Executive orders calling for a review of the Financial Stability Oversight Council and significant tax regulations issued in 2016 were signed Friday by President Donald Trump.
Scrutiny of FSOC is part of Mr. Trump's overall criticism of the Dodd-Frank Wall Street Reform and Consumer Protection Act of 2010, which created the council and its process for designating non-banks as systemically important financial institutions. So far, three financial institutions, Prudential Financial, MetLife, and AIG, have been designated as SIFIs, which subjects them to more Federal Reserve governance and higher capital requirements. MetLife successfully challenged that designation in court. General Electric was previously designated a SIFI as well, but the decision was rescinded after it sold its financing unit, GE Capital.
The FSOC order allows 180 days for reviewing the designation process, and designations will be put on hold until it is complete. Treasury Secretary Steven Mnuchin, who serves as FSOC chairman, said Friday “the most important part of FSOC is that I can bring the regulators together, get everybody in a room, be able to address important part(s) of regulation.”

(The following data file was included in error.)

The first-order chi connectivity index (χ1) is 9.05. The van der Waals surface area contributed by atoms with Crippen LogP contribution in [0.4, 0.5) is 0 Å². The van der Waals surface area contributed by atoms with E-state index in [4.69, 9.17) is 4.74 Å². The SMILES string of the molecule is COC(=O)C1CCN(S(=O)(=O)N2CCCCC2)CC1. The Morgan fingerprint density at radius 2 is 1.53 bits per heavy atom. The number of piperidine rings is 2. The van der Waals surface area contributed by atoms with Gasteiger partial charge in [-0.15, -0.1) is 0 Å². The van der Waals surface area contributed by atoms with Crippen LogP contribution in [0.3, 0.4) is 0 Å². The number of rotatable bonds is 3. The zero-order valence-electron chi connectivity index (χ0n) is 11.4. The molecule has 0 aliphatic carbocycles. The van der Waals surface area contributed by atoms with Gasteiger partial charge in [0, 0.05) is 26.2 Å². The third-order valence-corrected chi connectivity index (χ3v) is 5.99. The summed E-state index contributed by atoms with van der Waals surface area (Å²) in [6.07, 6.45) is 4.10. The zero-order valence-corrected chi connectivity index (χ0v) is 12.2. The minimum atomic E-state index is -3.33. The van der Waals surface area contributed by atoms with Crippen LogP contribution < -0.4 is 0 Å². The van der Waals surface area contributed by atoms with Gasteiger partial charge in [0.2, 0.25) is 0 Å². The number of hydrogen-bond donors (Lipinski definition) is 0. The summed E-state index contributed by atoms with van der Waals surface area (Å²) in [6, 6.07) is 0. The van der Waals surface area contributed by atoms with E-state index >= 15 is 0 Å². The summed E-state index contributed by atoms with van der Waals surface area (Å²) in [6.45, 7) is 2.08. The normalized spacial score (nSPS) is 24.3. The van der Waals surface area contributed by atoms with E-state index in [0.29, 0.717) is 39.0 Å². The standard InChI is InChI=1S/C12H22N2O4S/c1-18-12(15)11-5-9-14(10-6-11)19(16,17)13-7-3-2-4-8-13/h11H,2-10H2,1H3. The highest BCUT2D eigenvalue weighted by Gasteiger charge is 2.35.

Dennis Kelleher, president and CEO of the non-profit organization Better Markets, said in a statement that FSOC had bipartisan support when it was created, and that it is “a crucial and indispensable early warning system for America's financial system.”
Mr. Trump also signed a third order to review a Dodd-Frank provision addressing liquidation authority for failing banks.
The tax-related order directs Mr. Mnuchin to consider whether tax regulations issued last year are unnecessarily complex or exceed their statutory authority. Mr. Trump said the tax memo "is the first step toward tax simplification."
The order also calls for determining if the new rules present undue financial burdens on taxpayers. Mr. Mnuchin told international finance officials earlier in the week that the Trump administration is preparing a major tax reform proposal, as are Republican leaders in Congress.